S10.10 Wednesday, Jan. 6 Ecosystem engineers in the plankton - habitat alteration by species from microbes to jellyfish BREITBURG, DL; Smithsonian Environmental Research Center firstname.lastname@example.org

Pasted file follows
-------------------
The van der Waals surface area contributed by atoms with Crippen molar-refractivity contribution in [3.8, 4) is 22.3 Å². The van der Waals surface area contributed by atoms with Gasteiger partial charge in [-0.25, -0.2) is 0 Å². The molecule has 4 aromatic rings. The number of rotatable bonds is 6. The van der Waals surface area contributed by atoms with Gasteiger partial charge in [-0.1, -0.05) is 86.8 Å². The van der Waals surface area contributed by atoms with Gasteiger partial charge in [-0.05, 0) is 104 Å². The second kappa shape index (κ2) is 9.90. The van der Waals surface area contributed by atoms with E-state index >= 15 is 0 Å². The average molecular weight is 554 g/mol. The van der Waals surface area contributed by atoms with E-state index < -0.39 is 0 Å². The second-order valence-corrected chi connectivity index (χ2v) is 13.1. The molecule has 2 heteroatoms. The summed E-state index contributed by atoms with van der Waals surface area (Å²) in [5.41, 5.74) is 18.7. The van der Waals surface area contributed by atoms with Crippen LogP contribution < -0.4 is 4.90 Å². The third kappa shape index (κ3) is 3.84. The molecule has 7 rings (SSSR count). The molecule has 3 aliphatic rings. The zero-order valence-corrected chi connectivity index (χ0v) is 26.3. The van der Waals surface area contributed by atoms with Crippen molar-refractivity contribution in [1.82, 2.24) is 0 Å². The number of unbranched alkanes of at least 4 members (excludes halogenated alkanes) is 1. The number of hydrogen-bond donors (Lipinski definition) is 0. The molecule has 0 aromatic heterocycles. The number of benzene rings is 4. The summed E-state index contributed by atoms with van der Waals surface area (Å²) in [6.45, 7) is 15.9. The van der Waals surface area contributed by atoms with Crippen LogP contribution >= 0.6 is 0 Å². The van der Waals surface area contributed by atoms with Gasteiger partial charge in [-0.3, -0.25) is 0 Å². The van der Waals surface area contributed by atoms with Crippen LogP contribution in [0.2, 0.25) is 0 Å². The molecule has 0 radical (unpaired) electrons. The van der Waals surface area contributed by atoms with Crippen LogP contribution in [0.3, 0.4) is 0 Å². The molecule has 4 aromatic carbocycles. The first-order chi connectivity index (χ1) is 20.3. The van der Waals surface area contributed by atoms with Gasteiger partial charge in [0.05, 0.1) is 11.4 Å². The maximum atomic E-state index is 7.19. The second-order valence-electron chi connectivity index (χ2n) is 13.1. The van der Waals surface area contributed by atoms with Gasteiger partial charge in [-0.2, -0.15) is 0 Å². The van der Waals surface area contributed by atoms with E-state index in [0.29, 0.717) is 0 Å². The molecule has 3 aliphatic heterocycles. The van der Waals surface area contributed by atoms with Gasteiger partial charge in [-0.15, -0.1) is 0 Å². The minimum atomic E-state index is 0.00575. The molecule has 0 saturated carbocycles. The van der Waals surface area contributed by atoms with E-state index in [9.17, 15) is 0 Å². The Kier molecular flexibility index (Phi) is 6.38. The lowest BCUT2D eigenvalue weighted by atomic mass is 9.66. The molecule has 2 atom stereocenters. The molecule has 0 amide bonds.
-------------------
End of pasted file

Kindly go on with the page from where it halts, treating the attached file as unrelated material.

Ecosystem engineers are species that alter the physical environment in ways that create new habitat or change the suitability of existing habitats for themselves or other organisms. In marine systems, much of the focus has been on species such as corals, oysters and macrophytes that add physical structure to the environment. But planktonic organisms ranging from microbes to jellyfish and finfish alter the chemical and physical environment both within the water column and on the benthos. By causing hypoxia, changing light regimes, and influencing physical mixing, these organisms may have as strong an effect as species that fall more clearly within the classical category of ecosystem engineer. In addition, planktonic species such as jellyfish may indirectly alter the physical environment through predator-mediated landscape structure. By creating spatial patterns of habitats that vary in their rates of predation mortality, planktonic predators may control spatial patterns and abundances of species that are the direct creators or modifiers of physical habitat.